solution, in fact, lies in the constant tension between the real and the
simulated. Is not this tension very close to ontological mysticism?
Aleksandar Santrač holds a Ph.D. in the Philosophy of Postmodernism from
Belgrade University. He is the editor of Signs of Times (a Serbian
publication). Through his writing Dr. Santrač strives to develop an active
dialogue between Postmodern and Christian thought.
1 “Both Simulation and Reality” is
Chapter 10 of Aleksandar Santrač. The Deconstruction of Baudrillard:
The ‘Unexpected Reversibility’ of Discourse. Lewiston, New York: Mellen
Press (Problems In Contemporary Philosophy, Volume 64), 2005:139-146.
2 Jean Baudrillard. Cool Memories II
(1987-1990). Durham, North Carolina: Duke University Press, 1996:25). Translated
by Chris Turner.
3 Jean Baudrillard. Interview with Mike Gane and Monique
Arnaud in Mike Gane. Baudrillard Live: Selected Interviews. London: Routledge, 1993:22-23.
4 Jean Baudrillard. “Interview with Le Journal des Psychologues”
(1991), in Mike Gane, Baudrillard Live: Selected Interviews. London: Routledge, 1993:177.
The three quotations
which begin this article have been added by the editor.
5 Jean Baudrillard. Symbolic Exchange and Death.
London: SAGE, 1993:6. Translated by Iain Hamilton Grant.
7 Jean Baudrillard. Simulation and Simulacra. Ann Arbor: University of Michigan Press, 1994:19.
8 See also: Levy Zeev. "On Deconstruction: Can There Be
Any Ultimate Meaning of a Text?" Philosophy and Social Criticism. Volume
14, Number 1 (1988):18.
9 See also: Lucy Nyan. Postmodernistčcka
teorija knjižnosti (The Postmodernist Theory of Literature),
Svetovi: Novi Sad, 1999:184.
10 Jacques Derrida. Cited in Linda
Hutcheon. The Poetics of Postmodernism. Svetovi: Novi Sad, 1996:213.
11 Linda Hutcheon. Ibid.:332.
12 Jean Baudrillard. Paroxysm: Interviews With
Philippe Petit. New York: Verso, 1998:23. Translated by Chris Turner.
13 See also: Douglas Kellner. Jean Baudrillard: From Marxism
to Postmodernism and Beyond. Stanford, CA.: Stanford University Press,
14 See also: Mile Savić. lzazov
marginalnog (The Challenge of the Marginal). Beograd: Institute of Philosophy, 1996:215.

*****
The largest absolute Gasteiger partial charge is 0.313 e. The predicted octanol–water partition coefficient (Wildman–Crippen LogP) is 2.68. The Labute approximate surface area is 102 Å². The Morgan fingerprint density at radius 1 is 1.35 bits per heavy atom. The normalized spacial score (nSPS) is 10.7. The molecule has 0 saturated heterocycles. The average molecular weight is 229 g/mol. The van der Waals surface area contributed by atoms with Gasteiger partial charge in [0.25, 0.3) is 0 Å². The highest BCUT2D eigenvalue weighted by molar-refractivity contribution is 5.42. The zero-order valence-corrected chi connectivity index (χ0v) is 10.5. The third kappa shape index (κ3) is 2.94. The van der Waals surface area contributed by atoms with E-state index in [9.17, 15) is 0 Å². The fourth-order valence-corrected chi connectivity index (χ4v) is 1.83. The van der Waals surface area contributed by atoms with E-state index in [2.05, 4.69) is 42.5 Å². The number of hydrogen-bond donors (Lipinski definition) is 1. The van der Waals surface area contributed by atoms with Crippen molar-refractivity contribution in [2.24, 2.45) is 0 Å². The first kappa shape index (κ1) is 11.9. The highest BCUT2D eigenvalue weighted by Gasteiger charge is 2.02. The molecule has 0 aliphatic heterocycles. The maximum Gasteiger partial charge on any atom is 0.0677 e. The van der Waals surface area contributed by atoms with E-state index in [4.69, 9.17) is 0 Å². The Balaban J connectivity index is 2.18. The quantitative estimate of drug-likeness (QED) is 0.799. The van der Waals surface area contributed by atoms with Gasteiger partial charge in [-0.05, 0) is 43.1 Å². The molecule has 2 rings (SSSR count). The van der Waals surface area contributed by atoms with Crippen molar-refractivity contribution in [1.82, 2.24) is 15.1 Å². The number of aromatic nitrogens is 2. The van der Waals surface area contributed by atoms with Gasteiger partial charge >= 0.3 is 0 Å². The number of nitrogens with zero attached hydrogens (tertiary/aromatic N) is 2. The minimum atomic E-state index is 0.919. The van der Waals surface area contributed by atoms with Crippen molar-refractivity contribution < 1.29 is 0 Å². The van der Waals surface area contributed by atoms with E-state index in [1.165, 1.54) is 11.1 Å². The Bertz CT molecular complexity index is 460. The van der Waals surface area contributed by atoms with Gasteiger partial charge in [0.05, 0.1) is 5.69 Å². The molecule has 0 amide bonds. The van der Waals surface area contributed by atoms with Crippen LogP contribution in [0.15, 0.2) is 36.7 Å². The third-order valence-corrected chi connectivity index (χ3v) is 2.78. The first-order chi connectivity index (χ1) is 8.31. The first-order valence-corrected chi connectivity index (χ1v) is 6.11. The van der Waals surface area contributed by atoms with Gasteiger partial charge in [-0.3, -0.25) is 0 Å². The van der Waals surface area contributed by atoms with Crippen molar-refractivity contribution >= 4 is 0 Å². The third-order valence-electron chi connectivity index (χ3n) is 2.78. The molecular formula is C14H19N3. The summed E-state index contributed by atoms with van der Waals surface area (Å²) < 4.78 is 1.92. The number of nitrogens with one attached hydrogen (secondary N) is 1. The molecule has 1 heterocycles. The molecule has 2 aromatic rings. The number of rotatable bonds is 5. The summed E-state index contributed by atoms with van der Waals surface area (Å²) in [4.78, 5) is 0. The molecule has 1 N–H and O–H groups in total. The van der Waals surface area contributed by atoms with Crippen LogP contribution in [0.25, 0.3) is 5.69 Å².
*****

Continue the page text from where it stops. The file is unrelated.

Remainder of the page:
15 Jean Baudrillard. The Perfect Crime. New York: Verso, 1996.
20 Jean Baudrillard. Car l’illusion ne s’oppose pas la réalite. Paris: Descartes & Sie, 1998:1.
21 Jean Baudrillard. "Au-dela du vrai et du faux, ou Ie
malin genie de l'mage," Cahiers Internationaux de Sociologie. Volume
22 "Reality is replaced with an
image" in Ibid.:139.
23 Jean Baudrillard. L’autre par lui-même. Paris: Éditions Habilitation, 1985:20.
24 Jean Baudrillard. Car l’illusion ne s’oppose pas
la réalite. Paris: Descartes & Sie, 1998:5.
25 Jean Baudrillard. The Perfect Crime. New York: Verso, 1996:35.
27 Jean Baudrillard. Symbolic Exchange and Death. London: SAGE,
1993:112. Translated by Iain Hamilton Grant.
28 Jean Baudrillard. The Perfect Crime. New York: Verso, 1996:140.
29 Jean Baudrillard. Symbolic Exchange and Death. London: SAGE,
1993:32. Translated by Iain Hamilton Grant.
31 Jean Baudrillard. Mike Gane (Editor). Baudrillard Live:
Selected Interviews. London: Routledge, 1993:184.
32 Jean Baudrillard. L’ Échange impossible. Paris: Éditions Galilée,
33 Jean Baudrillard. The Vital Illusion. New York: Columbia University Press, 2000:63.
34 See also: Nikola Kajtez. "Improvizovana subverzija
smisla" (The Improvised Subversion of Sense), Letopis Matice srpske (Chronicle
of the Serbian Cultural and Publishing Society), January- Feruary, 1992:147.
35 See also: Miloš Arsenijević.
"Solution to the Staccato Version of the Achilles Paradox," Contemporary
Yugoslav Philosophy: The Analytical Approach, A. Pavković (Editor),
36 Jean Baudrillard. The Perfect Crime. New York: Verso, 1996:149.
38 Jean Baudrillard. Paroxysm: Interviews With Philippe Petit. New York: Verso, 1998:38. Translated by Chris Turner.